I was an overall winner (monetarily speaking) for the first time ever at the end of this trip.  I placed before the early games a $50 bet on a three-game parlay (Giants, Saints, Colts) that paid off at six-to-one.  As those games drew to a close and Dabysan realized he was out of the money on all his early bets he decided to play a five-game parlay on the late games.  We both played the same teams: Chargers, Broncos, Saints, Bears, and Colts.  I bet $20.  It paid off at forty-to-one.  Those two bets, combined with the $25 I put on the Lions to win, brought my total winnings to $750.  Not too shabby.

Except that it could – should – have been a whole lot more.  In my post-winning euphoria, I didn’t realize until yesterday that one of my early bets was only off by a single game.  You can see the ticket above.  The seven-game parlay pays off at seventy-to-one, and I lost out on a $2,500 total payday because the goddamn Texans couldn’t get their shit together.  They fucking owe me.  Andre Johnson and Owen Daniels are both Toledo Maroons.  If they don’t both score (at least) double-digit fantasy points for the rest of the season, there will be hell to pay.

Aug 23 2009

almost like real football

A couple hours ago, I was hobbling out of FedEx Field wearing my Polamalu jersey.  A gentleman walking next to me said, "Meaning no disrespect, that's kind of symbolic, isn't it?"  "What is?" I asked, and he gestured toward my crutches.  I could hardly believe it.  "These?  It's symbolic I'm physically limping out of here after a preseason loss?"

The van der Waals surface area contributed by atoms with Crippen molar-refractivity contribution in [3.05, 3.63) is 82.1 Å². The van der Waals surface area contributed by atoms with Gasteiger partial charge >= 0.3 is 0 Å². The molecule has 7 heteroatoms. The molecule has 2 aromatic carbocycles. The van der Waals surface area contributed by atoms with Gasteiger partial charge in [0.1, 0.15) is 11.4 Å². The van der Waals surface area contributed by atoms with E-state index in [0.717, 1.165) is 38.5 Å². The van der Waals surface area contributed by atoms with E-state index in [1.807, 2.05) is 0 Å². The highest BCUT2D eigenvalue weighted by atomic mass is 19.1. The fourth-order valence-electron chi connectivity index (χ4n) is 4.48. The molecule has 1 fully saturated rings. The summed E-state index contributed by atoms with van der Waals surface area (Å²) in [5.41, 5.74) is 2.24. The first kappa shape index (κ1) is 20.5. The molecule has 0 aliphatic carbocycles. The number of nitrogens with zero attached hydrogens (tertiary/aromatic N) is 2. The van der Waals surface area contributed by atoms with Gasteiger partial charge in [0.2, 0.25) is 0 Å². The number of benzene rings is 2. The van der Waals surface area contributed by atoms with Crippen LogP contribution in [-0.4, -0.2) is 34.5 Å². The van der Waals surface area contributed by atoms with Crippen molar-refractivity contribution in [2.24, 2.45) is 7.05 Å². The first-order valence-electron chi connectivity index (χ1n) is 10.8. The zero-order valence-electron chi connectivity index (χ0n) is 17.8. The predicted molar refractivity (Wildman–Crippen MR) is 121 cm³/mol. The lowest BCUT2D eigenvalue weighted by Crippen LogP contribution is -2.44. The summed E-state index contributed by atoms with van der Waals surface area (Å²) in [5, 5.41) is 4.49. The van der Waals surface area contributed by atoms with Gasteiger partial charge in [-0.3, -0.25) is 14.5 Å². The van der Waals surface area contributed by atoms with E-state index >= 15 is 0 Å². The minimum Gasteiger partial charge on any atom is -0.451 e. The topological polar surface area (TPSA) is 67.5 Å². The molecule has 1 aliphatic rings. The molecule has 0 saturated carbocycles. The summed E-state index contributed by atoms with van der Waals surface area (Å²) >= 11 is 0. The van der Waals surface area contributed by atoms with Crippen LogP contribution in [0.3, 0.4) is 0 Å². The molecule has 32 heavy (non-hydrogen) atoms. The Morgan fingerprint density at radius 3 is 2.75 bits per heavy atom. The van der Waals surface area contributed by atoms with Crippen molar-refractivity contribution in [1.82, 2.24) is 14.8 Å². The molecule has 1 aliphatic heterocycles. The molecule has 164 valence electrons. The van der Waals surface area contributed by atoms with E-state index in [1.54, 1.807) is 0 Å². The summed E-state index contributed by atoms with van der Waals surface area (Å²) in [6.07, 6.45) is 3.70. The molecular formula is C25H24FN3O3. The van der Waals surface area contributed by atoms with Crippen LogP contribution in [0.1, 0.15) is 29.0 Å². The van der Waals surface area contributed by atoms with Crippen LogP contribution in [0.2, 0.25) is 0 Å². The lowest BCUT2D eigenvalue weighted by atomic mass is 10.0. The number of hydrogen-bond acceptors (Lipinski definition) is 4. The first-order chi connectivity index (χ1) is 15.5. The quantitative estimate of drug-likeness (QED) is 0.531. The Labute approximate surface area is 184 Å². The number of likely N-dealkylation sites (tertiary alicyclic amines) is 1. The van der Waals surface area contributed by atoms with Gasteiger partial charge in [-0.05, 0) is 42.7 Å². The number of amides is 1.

In hindsight, I guess I understand a little bit better.  For the Steelers, this was just a normal preseason football game.  The starters played a quarter and hoped they didn't get hurt.  Sixty other guys battled for what will amount to maybe five open spots on the team.  The vanilla game plan was designed less to put points on the board than to avoid giving nothing away.  But for the ***skins this was the most important game of their season.  This was their Super Bowl, since there's no chance they will make it to the real one.  And yes, the ***skins and their fans can say they beat the World Champions.  Congrats, ***skins fans.  I hope this hollow victory is some comfort in January.

fedex field in the raintailgating in the raincornhole in the rain

pregame warmup in the raintaking the field in the raintroy polamalu is in there somewhere

I wasn't quite as psyched as I should have been for this game.  It started pouring here about a half-hour before my ride was to pick me up, and it continued raining heavily all the way to the stadium.  But as it turned out, we were pretty lucky with the weather.  Or as lucky as is possible given an 80% chance of thunderstorms.  The rain halted as we pulled into the parking lot, and during the respite, we were able to get our tent and grill set up.  It began raining again at about the time we started the burgers cooking, and continued until shortly after we found our seats.  And then it was fine for the rest of the game until final two-minute warning.  Things definitely could have been worse.

defensetouchdown!the zoom on my phone wasn't working

two minute warningben and coach tomlincheerleaders.  heroes.

Our seats were in the fourth row from the field at the five yard line.  They weren't the best for actually watching  football, but they were outstanding for watching the ***skins cheerleaders.  Which reminds me – I'd like to introduce yinz to the new lady in my life.  Her name is Sheridan.  We met in the third quarter.  I've never believed in love at first sight, but she swears that's what she felt when she saw me in the stands.

sheridan struts her stuffsheridan posessheridan! yay!